Walking to the Capitol Building Saturday evening surrounded by congressional aides, Sen. Dick Durbin (D-IL), the lead Democratic immigration negotiator, appeared exhausted and despondent.
“I honestly don’t know what is going on,” he told Vox. He said he hadn’t seen Senate Minority Leader Chuck Schumer for hours.
The government spending deadline elapsed at midnight, and the shutdown had been in effect for nearly a day. Yet Democrats and Republicans are still deep in a standoff over the future of the Deferred Action for Childhood Arrivals program, which President Trump has promised to sunset fully by March 5. Many of the young immigrants protected from deportation by the program grew up as Americans, speak English, and, as a requirement of the program, are gainfully employed. But their fate has become the center of the shutdown fight, one that doesn’t look like it’ll be resolved anytime soon.
Republican and Democratic senators negotiated into the early hours of Saturday morning trying to make a deal, but Senate Majority Leader Mitch McConnell has been unable — or unwilling — to make assurances that a bipartisan immigration bill would make it to Trump’s desk.
By morning, Democrats had walked away from a short-term government spending bill that would have extended the shutdown deadline by four weeks and funded the Children’s Health Insurance Program for six years — something that Democrats have been calling for since the program’s funding lapsed last October — because it did not include a path forward on immigration. The spending bill failed with both Democratic and Republican defections.
Since, McConnell has offered to shorten the short-term spending bill, heeding to only part of the demands from Democrats, who want to hasten Congress’s urgency on DACA negotiations as well as ensure a vote on a final bipartisan package.
But it appears negotiations on immigration and to reopen the government are still on shaky ground. Currently, a proposal would shorten the spending deadline from four weeks to three.
“The date is important. But even more is answering some basic questions about how we move forward avoiding these continuing resolutions and resolving the issues that still face it.” Durbin said.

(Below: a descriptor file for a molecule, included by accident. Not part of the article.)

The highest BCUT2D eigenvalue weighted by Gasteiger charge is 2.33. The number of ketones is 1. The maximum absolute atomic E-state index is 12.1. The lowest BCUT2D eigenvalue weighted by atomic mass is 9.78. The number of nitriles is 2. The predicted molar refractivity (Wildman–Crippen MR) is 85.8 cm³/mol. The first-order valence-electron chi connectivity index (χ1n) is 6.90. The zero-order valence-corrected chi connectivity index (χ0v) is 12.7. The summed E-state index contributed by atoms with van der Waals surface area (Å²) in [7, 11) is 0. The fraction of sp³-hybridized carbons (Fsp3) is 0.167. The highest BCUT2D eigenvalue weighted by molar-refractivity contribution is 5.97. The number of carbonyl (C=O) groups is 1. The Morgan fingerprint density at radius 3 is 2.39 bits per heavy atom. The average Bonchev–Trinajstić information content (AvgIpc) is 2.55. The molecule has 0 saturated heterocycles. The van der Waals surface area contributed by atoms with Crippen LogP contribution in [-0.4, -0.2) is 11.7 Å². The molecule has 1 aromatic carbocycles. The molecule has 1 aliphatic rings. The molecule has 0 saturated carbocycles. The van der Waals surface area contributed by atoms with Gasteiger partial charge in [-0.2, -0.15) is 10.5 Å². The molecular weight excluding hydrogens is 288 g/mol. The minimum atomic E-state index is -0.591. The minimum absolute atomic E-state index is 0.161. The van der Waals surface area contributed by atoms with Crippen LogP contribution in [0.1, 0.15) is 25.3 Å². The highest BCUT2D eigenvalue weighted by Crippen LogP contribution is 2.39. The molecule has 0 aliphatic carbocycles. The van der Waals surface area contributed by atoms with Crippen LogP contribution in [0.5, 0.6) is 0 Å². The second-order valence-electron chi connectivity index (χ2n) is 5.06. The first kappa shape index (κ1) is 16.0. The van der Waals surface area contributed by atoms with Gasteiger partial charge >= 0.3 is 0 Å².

At the center of the impasse is Trump himself. Frustrated with the president’s apparent unwillingness to agree to bipartisan solutions for longer than a couple of hours, Democrats can’t find a path forward.
On Friday, Schumer went to the White House and said he was ready to make serious concessions to Trump — offering up more money to fund his border wall, an issue Democrats have thus far held a hard line against. It’s not clear what Schumer offered to Trump exactly.
A bipartisan proposal from Durbin and Sen. Lindsey Graham (R-SC) would offers legal status (and eventual citizenship) to young unauthorized immigrants who meet certain criteria, whether they currently have DACA or not, and allows their parents to apply for three-year renewable work permits (while preventing those parents from ever becoming citizens through their children). On the enforcement side, it gives about a year’s worth of funding for the border “wall” and eliminates the diversity visa lottery — replacing it instead with merit-based visas for the countries currently eligible for the lottery and with green cards for some immigrants facing the loss of their Temporary Protected Status.
Nevertheless, Democrats received a call from White House staff shortly after the meeting with Schumer on Friday backtracking everything that was discussed.
“As soon as the guest leaves the office, Gen. Kelly calls in the right-wingers and they bat it down and say, ‘You can’t do it.’ We’ll never reach an agreement unless there’s a more open approach at the White House and the president is more constructive.” Durbin said.
“This president is just unable to make a promise and keep it.”
Meanwhile, Republicans and Democrats are in the throes of a blame game. Both sides have ground to stand on. Democrats walked away from a spending bill that reflected their interests because of an unrelated policy issue. And Republicans, led by Trump, have shown no willingness to reach a compromise — let alone clarify the terms of negotiation.
By Saturday evening, with the government still shut down, the Democrats’ lead immigration negotiator couldn’t see a path forward.
That’s not a good sign.